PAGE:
To complement the concurrent major photographs exhibition, “A Strange and Fearful Interest: Death, Mourning and Memory in the American Civil War,” “A Just Cause: Voices of the American Civil War” explores the war-time debate on the causes and mission of “this cruel war.” The debate that began long before the first shots were fired at Fort Sumter became increasingly fierce as the war raged on and casualties on both sides piled up.
Both sides believed that they were fighting a just war in defense of the sacred legacy of the Revolution, be it independence, the integrity of the Union, or the cause of human rights, all of which inevitably boiled down to the dispute over slavery. This battle for the nation’s soul is the focus of the exhibition. The title invokes the parting words that Abraham Lincoln addressed to his new general-in-chief, Ulysses S. Grant, in April 1864: “And now, with a brave army, and a just cause, may God sustain you.”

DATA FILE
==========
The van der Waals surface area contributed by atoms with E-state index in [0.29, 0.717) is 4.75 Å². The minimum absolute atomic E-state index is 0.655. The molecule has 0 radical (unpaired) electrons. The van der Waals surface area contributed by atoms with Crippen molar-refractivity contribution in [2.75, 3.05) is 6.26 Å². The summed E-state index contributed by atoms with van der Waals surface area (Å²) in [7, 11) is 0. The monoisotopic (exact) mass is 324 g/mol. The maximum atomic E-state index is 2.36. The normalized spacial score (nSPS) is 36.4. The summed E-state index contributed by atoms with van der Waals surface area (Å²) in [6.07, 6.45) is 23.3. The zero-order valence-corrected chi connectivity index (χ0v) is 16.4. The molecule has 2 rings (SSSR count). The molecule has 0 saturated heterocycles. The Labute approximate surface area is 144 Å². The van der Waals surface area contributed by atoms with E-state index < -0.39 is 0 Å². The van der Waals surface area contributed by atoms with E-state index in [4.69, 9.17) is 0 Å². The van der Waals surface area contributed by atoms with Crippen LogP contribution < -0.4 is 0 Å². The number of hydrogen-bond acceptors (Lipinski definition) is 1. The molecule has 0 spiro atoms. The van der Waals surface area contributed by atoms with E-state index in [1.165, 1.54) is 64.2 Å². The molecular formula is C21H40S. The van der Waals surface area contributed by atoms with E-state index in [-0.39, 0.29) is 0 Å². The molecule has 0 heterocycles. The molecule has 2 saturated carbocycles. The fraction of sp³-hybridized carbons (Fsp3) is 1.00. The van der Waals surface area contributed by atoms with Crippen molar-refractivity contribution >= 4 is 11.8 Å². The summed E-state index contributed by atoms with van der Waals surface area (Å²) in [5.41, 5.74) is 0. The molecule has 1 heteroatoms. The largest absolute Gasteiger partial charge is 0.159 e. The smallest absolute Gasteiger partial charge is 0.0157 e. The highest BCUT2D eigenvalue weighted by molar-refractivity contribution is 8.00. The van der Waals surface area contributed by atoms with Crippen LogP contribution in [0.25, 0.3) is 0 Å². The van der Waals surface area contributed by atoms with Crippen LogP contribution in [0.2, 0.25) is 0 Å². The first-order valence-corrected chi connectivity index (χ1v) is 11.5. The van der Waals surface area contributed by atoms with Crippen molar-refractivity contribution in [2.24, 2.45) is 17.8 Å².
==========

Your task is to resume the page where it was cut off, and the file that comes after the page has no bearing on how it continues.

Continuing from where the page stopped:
The displays present the voices of numerous Americans—Northerners and Southerners, soldiers and civilians, black and white—who defended their own visions of the just cause. Visitors get a rare chance to explore these debates preserved in The Huntington’s famous Civil War collections of prints, pamphlets, cartoons, broadsides, sheet music, and private correspondence and diaries of soldiers, chaplains, surgeons, nurses, charity workers, and their families.
(played in the Library, West Hall)
Anne & Ridle Enslow, Music for Abraham Lincoln
The Americus Brass Band, Music of the Civil War
Oscar Bran, Election songs of the United States
Libby Prison Minstrels, Far From Home